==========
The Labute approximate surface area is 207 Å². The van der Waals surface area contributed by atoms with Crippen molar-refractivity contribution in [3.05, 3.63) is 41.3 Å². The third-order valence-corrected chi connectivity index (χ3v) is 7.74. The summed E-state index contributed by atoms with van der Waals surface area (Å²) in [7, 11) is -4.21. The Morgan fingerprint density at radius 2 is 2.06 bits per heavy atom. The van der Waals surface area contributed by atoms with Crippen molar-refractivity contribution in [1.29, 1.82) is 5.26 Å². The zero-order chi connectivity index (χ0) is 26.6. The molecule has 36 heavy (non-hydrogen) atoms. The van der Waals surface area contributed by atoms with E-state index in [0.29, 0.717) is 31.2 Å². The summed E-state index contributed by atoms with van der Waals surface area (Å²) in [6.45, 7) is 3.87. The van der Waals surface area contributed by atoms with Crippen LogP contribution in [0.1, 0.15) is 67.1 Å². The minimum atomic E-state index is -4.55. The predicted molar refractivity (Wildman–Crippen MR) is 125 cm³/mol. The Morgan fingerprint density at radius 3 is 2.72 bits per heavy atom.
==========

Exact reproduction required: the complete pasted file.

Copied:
The Labute approximate surface area is 207 Å². The van der Waals surface area contributed by atoms with Crippen molar-refractivity contribution in [3.05, 3.63) is 41.3 Å². The third-order valence-corrected chi connectivity index (χ3v) is 7.74. The summed E-state index contributed by atoms with van der Waals surface area (Å²) in [7, 11) is -4.21. The Morgan fingerprint density at radius 2 is 2.06 bits per heavy atom. The van der Waals surface area contributed by atoms with Crippen molar-refractivity contribution in [1.29, 1.82) is 5.26 Å². The zero-order chi connectivity index (χ0) is 26.6. The molecule has 36 heavy (non-hydrogen) atoms. The van der Waals surface area contributed by atoms with E-state index in [0.29, 0.717) is 31.2 Å². The summed E-state index contributed by atoms with van der Waals surface area (Å²) in [6.45, 7) is 3.87. The van der Waals surface area contributed by atoms with Crippen LogP contribution in [0.1, 0.15) is 67.1 Å². The minimum atomic E-state index is -4.55. The predicted molar refractivity (Wildman–Crippen MR) is 125 cm³/mol. The Morgan fingerprint density at radius 3 is 2.72 bits per heavy atom.